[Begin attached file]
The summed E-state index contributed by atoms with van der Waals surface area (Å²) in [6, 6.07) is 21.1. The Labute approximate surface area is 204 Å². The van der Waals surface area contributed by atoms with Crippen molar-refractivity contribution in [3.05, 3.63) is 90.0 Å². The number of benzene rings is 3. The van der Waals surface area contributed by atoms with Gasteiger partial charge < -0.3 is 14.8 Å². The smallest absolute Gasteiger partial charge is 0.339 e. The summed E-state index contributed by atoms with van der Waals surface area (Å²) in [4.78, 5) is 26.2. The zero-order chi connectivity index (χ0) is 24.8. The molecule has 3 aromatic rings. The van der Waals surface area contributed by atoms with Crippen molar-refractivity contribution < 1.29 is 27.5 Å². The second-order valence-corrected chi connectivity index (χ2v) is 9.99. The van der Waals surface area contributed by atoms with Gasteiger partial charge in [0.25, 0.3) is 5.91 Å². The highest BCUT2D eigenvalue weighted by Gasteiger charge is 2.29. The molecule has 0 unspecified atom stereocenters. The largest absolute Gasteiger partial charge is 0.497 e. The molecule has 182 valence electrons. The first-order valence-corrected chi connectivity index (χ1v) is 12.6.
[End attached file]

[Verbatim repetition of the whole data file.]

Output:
The summed E-state index contributed by atoms with van der Waals surface area (Å²) in [6, 6.07) is 21.1. The Labute approximate surface area is 204 Å². The van der Waals surface area contributed by atoms with Crippen molar-refractivity contribution in [3.05, 3.63) is 90.0 Å². The number of benzene rings is 3. The van der Waals surface area contributed by atoms with Gasteiger partial charge < -0.3 is 14.8 Å². The smallest absolute Gasteiger partial charge is 0.339 e. The summed E-state index contributed by atoms with van der Waals surface area (Å²) in [4.78, 5) is 26.2. The zero-order chi connectivity index (χ0) is 24.8. The molecule has 3 aromatic rings. The van der Waals surface area contributed by atoms with Crippen molar-refractivity contribution < 1.29 is 27.5 Å². The second-order valence-corrected chi connectivity index (χ2v) is 9.99. The van der Waals surface area contributed by atoms with Gasteiger partial charge in [0.25, 0.3) is 5.91 Å². The highest BCUT2D eigenvalue weighted by Gasteiger charge is 2.29. The molecule has 0 unspecified atom stereocenters. The largest absolute Gasteiger partial charge is 0.497 e. The molecule has 182 valence electrons. The first-order valence-corrected chi connectivity index (χ1v) is 12.6.